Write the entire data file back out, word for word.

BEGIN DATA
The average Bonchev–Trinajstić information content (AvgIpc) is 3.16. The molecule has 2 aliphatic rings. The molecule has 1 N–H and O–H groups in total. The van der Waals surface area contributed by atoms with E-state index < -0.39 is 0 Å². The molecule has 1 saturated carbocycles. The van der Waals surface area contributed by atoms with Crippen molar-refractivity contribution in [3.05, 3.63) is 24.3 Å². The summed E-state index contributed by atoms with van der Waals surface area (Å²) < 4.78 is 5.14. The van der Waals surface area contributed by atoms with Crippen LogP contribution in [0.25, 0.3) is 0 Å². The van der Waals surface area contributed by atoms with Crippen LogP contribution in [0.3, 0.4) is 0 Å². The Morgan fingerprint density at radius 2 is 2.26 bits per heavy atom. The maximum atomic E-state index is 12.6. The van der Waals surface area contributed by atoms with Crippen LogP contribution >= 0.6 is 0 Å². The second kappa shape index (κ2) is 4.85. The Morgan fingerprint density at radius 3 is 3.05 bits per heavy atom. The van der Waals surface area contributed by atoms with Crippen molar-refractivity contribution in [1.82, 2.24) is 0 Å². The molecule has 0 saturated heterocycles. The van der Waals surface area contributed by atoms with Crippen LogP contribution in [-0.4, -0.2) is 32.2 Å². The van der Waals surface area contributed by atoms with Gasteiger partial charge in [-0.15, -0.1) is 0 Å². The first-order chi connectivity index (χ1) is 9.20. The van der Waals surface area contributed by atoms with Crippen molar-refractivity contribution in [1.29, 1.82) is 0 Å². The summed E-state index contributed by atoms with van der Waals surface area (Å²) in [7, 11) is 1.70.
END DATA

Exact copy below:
The average Bonchev–Trinajstić information content (AvgIpc) is 3.16. The molecule has 2 aliphatic rings. The molecule has 1 N–H and O–H groups in total. The van der Waals surface area contributed by atoms with E-state index < -0.39 is 0 Å². The molecule has 1 saturated carbocycles. The van der Waals surface area contributed by atoms with Crippen molar-refractivity contribution in [3.05, 3.63) is 24.3 Å². The summed E-state index contributed by atoms with van der Waals surface area (Å²) < 4.78 is 5.14. The van der Waals surface area contributed by atoms with Crippen LogP contribution in [0.25, 0.3) is 0 Å². The van der Waals surface area contributed by atoms with Crippen LogP contribution in [0.3, 0.4) is 0 Å². The Morgan fingerprint density at radius 2 is 2.26 bits per heavy atom. The maximum atomic E-state index is 12.6. The van der Waals surface area contributed by atoms with Crippen LogP contribution >= 0.6 is 0 Å². The second kappa shape index (κ2) is 4.85. The Morgan fingerprint density at radius 3 is 3.05 bits per heavy atom. The van der Waals surface area contributed by atoms with Crippen molar-refractivity contribution in [1.82, 2.24) is 0 Å². The molecule has 0 saturated heterocycles. The van der Waals surface area contributed by atoms with Crippen LogP contribution in [-0.4, -0.2) is 32.2 Å². The van der Waals surface area contributed by atoms with Gasteiger partial charge in [-0.15, -0.1) is 0 Å². The first-order chi connectivity index (χ1) is 9.20. The van der Waals surface area contributed by atoms with Crippen molar-refractivity contribution in [1.29, 1.82) is 0 Å². The summed E-state index contributed by atoms with van der Waals surface area (Å²) in [7, 11) is 1.70.